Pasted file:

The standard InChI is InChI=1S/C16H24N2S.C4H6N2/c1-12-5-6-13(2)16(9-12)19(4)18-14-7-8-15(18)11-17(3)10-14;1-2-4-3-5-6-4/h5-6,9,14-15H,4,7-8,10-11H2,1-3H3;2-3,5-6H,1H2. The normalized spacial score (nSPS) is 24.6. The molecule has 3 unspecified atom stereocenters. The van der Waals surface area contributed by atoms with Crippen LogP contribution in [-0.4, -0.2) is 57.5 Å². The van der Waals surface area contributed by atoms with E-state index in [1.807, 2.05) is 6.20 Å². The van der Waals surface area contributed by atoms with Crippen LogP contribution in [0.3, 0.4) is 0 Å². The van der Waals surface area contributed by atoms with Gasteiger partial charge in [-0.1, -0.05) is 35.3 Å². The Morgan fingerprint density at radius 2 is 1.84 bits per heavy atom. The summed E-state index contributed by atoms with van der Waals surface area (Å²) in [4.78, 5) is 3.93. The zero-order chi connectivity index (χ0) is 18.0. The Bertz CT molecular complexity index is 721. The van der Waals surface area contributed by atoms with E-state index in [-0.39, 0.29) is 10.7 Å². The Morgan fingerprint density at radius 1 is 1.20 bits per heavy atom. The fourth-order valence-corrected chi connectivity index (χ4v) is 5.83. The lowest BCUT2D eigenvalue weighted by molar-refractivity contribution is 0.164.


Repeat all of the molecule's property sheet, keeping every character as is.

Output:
The standard InChI is InChI=1S/C16H24N2S.C4H6N2/c1-12-5-6-13(2)16(9-12)19(4)18-14-7-8-15(18)11-17(3)10-14;1-2-4-3-5-6-4/h5-6,9,14-15H,4,7-8,10-11H2,1-3H3;2-3,5-6H,1H2. The normalized spacial score (nSPS) is 24.6. The molecule has 3 unspecified atom stereocenters. The van der Waals surface area contributed by atoms with Crippen LogP contribution in [-0.4, -0.2) is 57.5 Å². The van der Waals surface area contributed by atoms with E-state index in [1.807, 2.05) is 6.20 Å². The van der Waals surface area contributed by atoms with Crippen LogP contribution in [0.3, 0.4) is 0 Å². The van der Waals surface area contributed by atoms with Gasteiger partial charge in [-0.1, -0.05) is 35.3 Å². The Morgan fingerprint density at radius 2 is 1.84 bits per heavy atom. The summed E-state index contributed by atoms with van der Waals surface area (Å²) in [4.78, 5) is 3.93. The zero-order chi connectivity index (χ0) is 18.0. The Bertz CT molecular complexity index is 721. The van der Waals surface area contributed by atoms with E-state index in [-0.39, 0.29) is 10.7 Å². The Morgan fingerprint density at radius 1 is 1.20 bits per heavy atom. The fourth-order valence-corrected chi connectivity index (χ4v) is 5.83. The lowest BCUT2D eigenvalue weighted by molar-refractivity contribution is 0.164.